NBA: No reason to pause, vaccines are working
BASKETBALL By Reuters | December 22nd 2021 | 4 min read
NBA leadership made the decision that games will go on based on one driving factor: science.
While the NFL shifted testing protocol and the NHL paused games until Monday, commissioner Adam Silver said Tuesday there are no plans to halt the NBA schedule thanks to a 97 percent vaccination rate with almost two-thirds of the league boosted.
"We're comfortable with the protocol we're following right now," Silver said, repeating the data points to the conclusion that ‘vaccines' work while allowing that "this is an evolving science."
Positive tests are increasing at an alarming rate. More than 100 players tested positive this month after just 12 positive test results from player testing the previous month.
The NBA is not revisiting a proposal for mandatory vaccination rejected by the players' union, Silver said, but is focusing on encouraging boosters for all eligible players beyond the waiting period.
Several teams have paused their schedule due to a majority of their rosters testing positive. The Toronto Raptors were the latest team Tuesday to be at risk of being shut down before Wednesday's visit to the Chicago Bulls.
"No plans right now to pause the season. We of course looked at all the options," Silver said. "Frankly we're having trouble coming up with what the logic would be pausing right now. We're finding ourselves where we knew we would get to -- that this virus will not be eradicated and we're going to have to live with it."
As of 2 p.m. ET Tuesday, Silver said 90 percent of the current NBA cases are the omicron variant. He said public health officials and other leagues have been consulted constantly as the league shapes its daily assessment of risk.
"It's not just our doctors but the medical community. They're already realizing you can move away from the 10-day protocol when you have players that are vaccinated. It's not just that they're asymptomatic. More importantly, they're not shedding the virus anymore," Silver said.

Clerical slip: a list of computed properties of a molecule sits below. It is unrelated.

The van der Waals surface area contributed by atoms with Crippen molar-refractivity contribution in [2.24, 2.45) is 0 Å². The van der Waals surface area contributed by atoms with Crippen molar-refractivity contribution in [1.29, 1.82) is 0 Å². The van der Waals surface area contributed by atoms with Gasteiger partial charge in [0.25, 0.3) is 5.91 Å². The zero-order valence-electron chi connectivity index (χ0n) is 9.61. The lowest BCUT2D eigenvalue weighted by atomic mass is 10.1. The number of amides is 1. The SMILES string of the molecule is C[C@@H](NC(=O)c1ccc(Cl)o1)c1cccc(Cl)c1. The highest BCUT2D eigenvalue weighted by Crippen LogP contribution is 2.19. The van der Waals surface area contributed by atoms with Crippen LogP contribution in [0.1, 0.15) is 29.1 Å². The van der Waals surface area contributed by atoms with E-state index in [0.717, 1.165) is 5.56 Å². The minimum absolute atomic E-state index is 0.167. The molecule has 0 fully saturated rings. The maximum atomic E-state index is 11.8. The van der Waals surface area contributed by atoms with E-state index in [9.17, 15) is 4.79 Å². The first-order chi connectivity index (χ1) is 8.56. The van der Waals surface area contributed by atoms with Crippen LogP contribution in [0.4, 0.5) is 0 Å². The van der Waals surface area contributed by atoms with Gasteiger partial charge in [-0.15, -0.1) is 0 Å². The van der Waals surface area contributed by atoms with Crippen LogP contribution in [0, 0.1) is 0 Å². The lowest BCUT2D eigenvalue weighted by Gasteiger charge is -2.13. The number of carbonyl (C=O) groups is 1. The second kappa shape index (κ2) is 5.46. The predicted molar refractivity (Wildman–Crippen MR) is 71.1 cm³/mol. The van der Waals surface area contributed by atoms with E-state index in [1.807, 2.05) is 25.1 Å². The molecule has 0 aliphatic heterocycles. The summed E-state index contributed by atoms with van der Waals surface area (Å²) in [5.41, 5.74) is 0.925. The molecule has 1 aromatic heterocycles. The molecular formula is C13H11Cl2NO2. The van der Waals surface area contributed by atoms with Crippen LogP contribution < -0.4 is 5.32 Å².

Several Bulls' players among the 10 shut down by positive tests this month said they felt fine and were essentially asymptomatic. Bulls guard DeMar DeRozan said his only symptom after testing positive was "boredom."
Silver said data points to vaccination and booster compliance as the reasons why.
"We have a lot of data we look at in terms of players and coaches that have gone through the three-shot protocol - two MRNA shots and then a booster. Only a very small number of those people have been breakthrough cases where they turn positive. And essentially, they've been asymptomatic.
"I would just say to our community, to everyone, at least based on the data the NBA has, the boosters are highly effective. We strongly encourage everyone to get them. Our league is around 97 percent vaccinated. We're up to about 65 percent boosted.
"We do think there's an opportunity to potentially lead here. Maybe we can demonstrate there's a way that people can move forward," Silver said. "Again, recognizing this virus unfortunately isn't going anywhere and is going to be part of our lives for the foreseeable future."
There are contingencies at the ready and activation could come quickly if a rash of positive tests takes out multiple teams ahead of the bell weather date on the NBA regular-season calendar: Christmas Day.
"We'd need to talk for a few hours to talk about the contingencies," Silver said. "Beginning from the day we initially shut down the league in March of 2020, we've done nothing but look at contingencies. So of course, we always have those. But at least as of now our plan is to move forward with not only the Christmas Day games but there are roughly 23 games scheduled between now and Christmas."
Silver said every day the NBA gets overnight testing results, looks at rosters and considers what the "right and responsible" thing to do taking all factors into consideration is to continue to play. More intense testing will take place starting after Christmas.
"It's only that we're shifting to a different protocol post-Christmas, and that plan had been in place for several weeks. Same with the rest of the country. I've read something that roughly a third of the country travels for the holiday break."
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